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  • Writer's pictureCulinary Cam

Pesto Orzo with Broccoli #FoodieReads

I was inspired to share this after reading Vacation Wars by Meghan Quinn.

On the Page

I had an interesting reaction to Vacation Wars by Meghan Quinn. On one hand, the sibling disfunction was almost too ridiculous to bear. But I am an only child who instilled kindness into her children's relationships. So, who knows? Perhaps there are siblings who are this cruel to each other. On the other hand, I couldn't stop reading for the almost too predictable romantic plot thread.

A couple of caveats: the antics of the women are juvenile and the sex scenes seem unnecessarily smutty and numerous. Still I finished the book, so that is saying something.

Tessa, her twin sister, and their two best friends are on Santorini to spend the weeks before Tessa's sister’s wedding at the resort where the girls had spent every summer during their childhood and adolescence. And while the trio scheme and connive to help Tessa find love, she runs into the arms of her childhood crush who turns out to the be son of the resort's owner.

On the Plate

Given that the book is set in Greece, there are quite a few Mediterranean meals eaten and enjoyed. Hummus, peppers-and-steak gyro, and bowls and bowls of samsades. I will have to try my hand at those soon. I read that samsades are a traditional Greek dessert made of phyllo dough surrounding a filling of spiced nuts, baked, and then drenched in sugar or honey syrup, local thyme honey, or grape must (petimezi).

But, for this post, I was inspired by the meal that Myles orders after Tessa laced her sister and friend's cupcakes with a laxative. "Tessa was starving by the time the poop-capades started, so I called ahead and put in an order for two oven-roasted lamb entrées served on a bed of orzo."

Pesto Orzo with Broccoli

Pesto is a sauce that originated in the Ligurian region of northern Italy. Pesto genovese, from Genoa, traditionally consists of crushed garlic, basil, and pine nuts blended with olive oil and Parmigiano Reggiano. The name derives from the Italian verb pestare which means to pound or to crush, referring to the original way of preparing it - with a mortar and pestle. The ingredients in a traditional pesto are ground with a circular motion of the pestle in the mortar. Now I use a food processor. It's much easier! And...I use whatever greens and nuts I happen to have on-hand. So, for this version, I made a pesto with basil and almonds..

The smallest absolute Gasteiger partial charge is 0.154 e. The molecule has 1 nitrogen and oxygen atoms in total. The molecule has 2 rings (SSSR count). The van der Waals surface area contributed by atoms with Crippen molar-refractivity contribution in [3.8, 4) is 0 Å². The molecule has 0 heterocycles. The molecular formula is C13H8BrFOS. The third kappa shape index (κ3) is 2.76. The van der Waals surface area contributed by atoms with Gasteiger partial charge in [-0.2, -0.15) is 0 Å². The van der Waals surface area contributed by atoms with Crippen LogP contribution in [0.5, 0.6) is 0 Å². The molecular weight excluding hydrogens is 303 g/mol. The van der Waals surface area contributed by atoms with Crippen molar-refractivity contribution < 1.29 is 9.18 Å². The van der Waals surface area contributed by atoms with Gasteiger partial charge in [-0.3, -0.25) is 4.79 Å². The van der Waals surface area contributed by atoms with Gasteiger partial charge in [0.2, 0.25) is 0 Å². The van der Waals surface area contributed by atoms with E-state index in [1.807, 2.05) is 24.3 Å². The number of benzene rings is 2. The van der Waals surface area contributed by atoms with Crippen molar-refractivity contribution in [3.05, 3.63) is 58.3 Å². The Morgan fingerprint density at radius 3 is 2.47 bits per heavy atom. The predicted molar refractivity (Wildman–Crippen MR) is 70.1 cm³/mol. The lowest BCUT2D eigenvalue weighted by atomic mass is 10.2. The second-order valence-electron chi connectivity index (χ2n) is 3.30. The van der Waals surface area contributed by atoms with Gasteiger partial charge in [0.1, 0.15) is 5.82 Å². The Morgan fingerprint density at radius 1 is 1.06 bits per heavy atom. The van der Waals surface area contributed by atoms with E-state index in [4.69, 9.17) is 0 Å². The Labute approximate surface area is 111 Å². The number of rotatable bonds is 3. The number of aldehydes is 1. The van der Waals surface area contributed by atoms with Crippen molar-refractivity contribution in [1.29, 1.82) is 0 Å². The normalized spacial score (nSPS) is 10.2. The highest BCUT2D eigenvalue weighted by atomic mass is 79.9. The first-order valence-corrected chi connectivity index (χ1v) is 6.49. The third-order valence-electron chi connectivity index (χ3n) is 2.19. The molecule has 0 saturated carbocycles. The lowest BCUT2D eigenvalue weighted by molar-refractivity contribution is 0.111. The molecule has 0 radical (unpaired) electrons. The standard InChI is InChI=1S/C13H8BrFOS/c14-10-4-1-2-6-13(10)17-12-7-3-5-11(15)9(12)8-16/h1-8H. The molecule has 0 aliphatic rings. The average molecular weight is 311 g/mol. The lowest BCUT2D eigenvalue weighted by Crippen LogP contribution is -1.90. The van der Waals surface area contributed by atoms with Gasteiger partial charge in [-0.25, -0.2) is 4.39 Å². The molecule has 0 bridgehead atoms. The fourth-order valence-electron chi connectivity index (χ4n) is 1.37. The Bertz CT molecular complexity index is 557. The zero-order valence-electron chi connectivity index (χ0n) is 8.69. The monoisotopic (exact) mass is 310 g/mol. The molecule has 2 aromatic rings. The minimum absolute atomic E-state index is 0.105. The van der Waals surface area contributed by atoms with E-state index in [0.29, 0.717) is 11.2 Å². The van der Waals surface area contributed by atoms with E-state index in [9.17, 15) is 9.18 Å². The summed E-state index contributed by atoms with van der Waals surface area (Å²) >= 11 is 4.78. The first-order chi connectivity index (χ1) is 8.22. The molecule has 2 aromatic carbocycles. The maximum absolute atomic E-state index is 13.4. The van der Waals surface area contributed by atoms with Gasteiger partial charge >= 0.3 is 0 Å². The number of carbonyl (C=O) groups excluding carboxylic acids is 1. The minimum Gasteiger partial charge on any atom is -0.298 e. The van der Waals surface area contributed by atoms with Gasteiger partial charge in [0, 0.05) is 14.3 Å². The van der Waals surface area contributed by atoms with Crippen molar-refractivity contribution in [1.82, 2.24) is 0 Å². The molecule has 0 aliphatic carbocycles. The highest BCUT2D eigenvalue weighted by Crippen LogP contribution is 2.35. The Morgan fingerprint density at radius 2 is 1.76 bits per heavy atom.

• 3 cups fresh basil leaves, rinsed, dried, and destemmed

  • 4 to 5 cloves garlic, peeled

  • 1/2 cup whole raw almonds

  • 3/4 cup shredded parmesan

  • juice from 1 organic lemon (I used Meyer lemon because my parents have a tree in their backyard)

  • olive oil as needed


  • 1 package orzo, cooked according to package instructions

  • 2 cups broccoli florets, cut into bite-sized pieces and blanched

  • 1/2 cup fresh basil, chiffonaded

  • olive oil as needed

  • freshly ground salt

  • freshly ground pepper



Place all of the ingredients into the blender or the bowl of a food processor. Pulse a few times, drizzle in a few glugs of olive oil, and resume pulsing. Pulse. Oil. Pulse. Oil.

If you want a smoother, sauce-like pesto, add more olive oil and blend longer; if you want a chunkier pesto, use less oil and blend for less time. So simple. So fresh. So fragrant.


Place pesto - as much as you like - in the bottom of a large mixing bowl. Add in blanched florets and cooked orzo. Toss to coat with olive oil and season to taste with salt and pepper.

Serve immediately with some fresh whole basil leaves.

I am adding this to the June #FoodieReads challenge.

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Wendy Klik
Wendy Klik

I'll pass on that book. I'm reading one right now that Roz gave me called The Teacher.....strange book, but like you, I just keep on reading it LOL

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